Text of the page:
In order to keep their property, departing congregations would need to return recent Conference grants, pay their tithes to the Conference for the previous 12 months as well as 12 additional months, and cover their share of any unfunded pension obligations.

The Conference Board of Trustees and the individual church would also need to craft a formal separation agreement which could contain additional stipulations, and the annual conference would need to give its approval.

The congregation would remain responsible for any outstanding debts or obligations that it had incurred."


When disaffiliations occur, Mueller wants them to be amiable partings so that the Church's Christian witness is not harmed.

"My goal over the next several years is for congregations to end up where they can thrive in making disciples of Jesus Christ who transform lives, communities and the world, because this is what ultimately matters most. Our greatest challenge -- but also our greatest opportunity -- will be to demonstrate how Jesus enables us to have a heart of peace instead of a heart of war so that we are able to assume the best intentions of others, avoid attacking those 'on the other side,' respect the decisions congregations and individuals make and refrain from recruiting individuals and congregations either to leave or remain," Mueller said. "I have faith we will succeed."

His leadership, thus far, has drawn praise from some of those who may ultimately leave.

"He's a great guy, Bishop Mueller. He works really hard to to listen and to work with everybody -- both progressives and traditionalists and those in between," Miles said.

"He's doing his best to be the best bishop he can for every United Methodist in Arkansas," said Bryan Fink, pastor of First United Methodist Church in Stuttgart. "He's trying to walk the middle as best he can."

The congregation Fink leads hasn't made any decisions but "I would not think that they would want to stay in the United Methodist Church on its current trajectory," he said.

Even if the Stuttgart Methodists were to disaffiliate, it's unclear that they would wind up in the Global Methodist Church, Fink said.

"A lot of churches will be looking at other denominations, you know, Wesleyan and Free Methodist and Nazarene and so forth," he said.


Theological conservatives don't anticipate an immediate stampede for the exits.

"Come May 1, we're not going to have a mass exodus," said Jeff Warrick, a Methodist pastor in Cabot who also serves as president of the Arkansas Chapter of the Wesleyan Covenant Association, one of the organizations backing the split.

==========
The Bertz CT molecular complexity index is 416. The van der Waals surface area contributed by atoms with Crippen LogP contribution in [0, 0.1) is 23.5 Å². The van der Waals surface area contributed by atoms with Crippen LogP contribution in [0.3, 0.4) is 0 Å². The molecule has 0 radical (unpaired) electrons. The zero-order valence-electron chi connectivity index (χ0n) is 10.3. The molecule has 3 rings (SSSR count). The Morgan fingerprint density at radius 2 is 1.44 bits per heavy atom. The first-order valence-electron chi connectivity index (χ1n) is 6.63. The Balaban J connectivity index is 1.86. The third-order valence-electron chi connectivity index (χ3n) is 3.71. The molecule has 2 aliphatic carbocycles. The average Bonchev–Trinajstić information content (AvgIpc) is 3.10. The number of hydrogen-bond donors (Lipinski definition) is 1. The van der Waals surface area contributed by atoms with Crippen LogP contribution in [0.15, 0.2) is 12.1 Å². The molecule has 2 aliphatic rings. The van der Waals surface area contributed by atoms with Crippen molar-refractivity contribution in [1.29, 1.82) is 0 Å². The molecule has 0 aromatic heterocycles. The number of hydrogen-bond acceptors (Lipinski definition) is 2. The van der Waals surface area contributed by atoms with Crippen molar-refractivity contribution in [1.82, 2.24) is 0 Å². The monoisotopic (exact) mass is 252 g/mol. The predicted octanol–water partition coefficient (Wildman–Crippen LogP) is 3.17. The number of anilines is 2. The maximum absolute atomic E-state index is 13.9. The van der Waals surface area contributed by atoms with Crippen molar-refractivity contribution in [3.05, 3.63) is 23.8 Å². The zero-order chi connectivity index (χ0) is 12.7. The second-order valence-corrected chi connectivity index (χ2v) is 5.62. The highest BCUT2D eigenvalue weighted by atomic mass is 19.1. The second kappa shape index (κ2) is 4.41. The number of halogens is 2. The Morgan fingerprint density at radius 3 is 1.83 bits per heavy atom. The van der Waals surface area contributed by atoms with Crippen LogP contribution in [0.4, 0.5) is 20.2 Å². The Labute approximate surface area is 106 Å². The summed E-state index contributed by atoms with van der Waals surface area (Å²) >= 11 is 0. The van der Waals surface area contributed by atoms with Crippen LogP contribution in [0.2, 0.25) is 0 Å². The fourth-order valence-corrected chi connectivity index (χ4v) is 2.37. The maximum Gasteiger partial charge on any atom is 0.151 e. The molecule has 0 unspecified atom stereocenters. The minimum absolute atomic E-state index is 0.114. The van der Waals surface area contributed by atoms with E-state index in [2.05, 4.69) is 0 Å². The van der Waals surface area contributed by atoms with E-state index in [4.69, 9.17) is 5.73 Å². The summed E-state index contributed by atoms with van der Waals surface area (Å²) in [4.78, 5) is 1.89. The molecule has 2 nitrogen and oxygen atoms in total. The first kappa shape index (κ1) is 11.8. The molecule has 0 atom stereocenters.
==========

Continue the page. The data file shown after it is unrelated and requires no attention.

He foresees congregations, over the next two to three years, transferring to the new denomination.

"Some, perhaps in waves, some individually, just depending on where they are in the process," he said.

"We're not rushing people. We're not pressuring people, but there are strong indications that several Arkansas congregations will do so," he said.

Warrick said there are Methodists in Northwest Arkansas weighing whether to break away.

As far as he knows, none have publicly stated they intend to do so.

Fink foresees a slow process as well. Assuming congregations wait until after the 2024 General Conference to make a decision, they might not depart until 2026, he said.

"This is not an easy process for those who are in favor of it, or for those who aren't. I mean, it's just sloppy, it's messy," he said.

Those who are leaving hope for an amicable separation, he said.

"There's not a lot of anger. There's not a lot of negative language," Fink said. "From my side of the aisle, the people I deal with, it's all very gracious. It's done with respect. It's done with love."

David Bush, pastor of First United Methodist Church in El Dorado, predicts the exodus will be particularly sizeable in his part of the state.

"In south Arkansas, I think the vast majority will leave," he said.

It's an option his own congregation will consider at some point, he said.

"We have not officially made any declarations on any things, but we are studying that," he said. "I would guess we would go Global, but that hadn't been fully determined."

The problem, Bush maintains, is not the denomination's Book of Discipline; it's the failure of church leadership to uphold it, he said.

"I feel like the United Methodist Church has left me rather than me leaving them," he said. "To me, the covenant has been broken."

Many of the overseas Methodists will sever ties, he predicted.

"I wouldn't doubt if the Global Methodist Church is larger than the United Methodist Church within the first two years," he said.

  photo  Bishop Gary Mueller of the Arkansas Conference of the United Methodist Church plans to meet with the state’s Methodist clergy March 28-31 to “pray, reflect and discuss the future.” With some conservative congregations preparing to “disaffiliate” from the church, Mueller is encouraging Methodists to “avoid attacking those ‘on the other side,’ respect the decisions congregations and individuals make, and refrain from recruiting individuals and congregations either to leave or remain.” (Courtesy photo)

  photo  Debates about homosexuality occur every four years when the United Methodist Church holds its General Conference. The denomination’s Book of Discipline prohibits “self-avowed practicing homosexuals” from being certified as ministers, declaring that the “practice of homosexuality is incompatible with Christian teaching”; some jurisdictions have chosen to ignore the ban. (The New York Times/Edward Linsmier)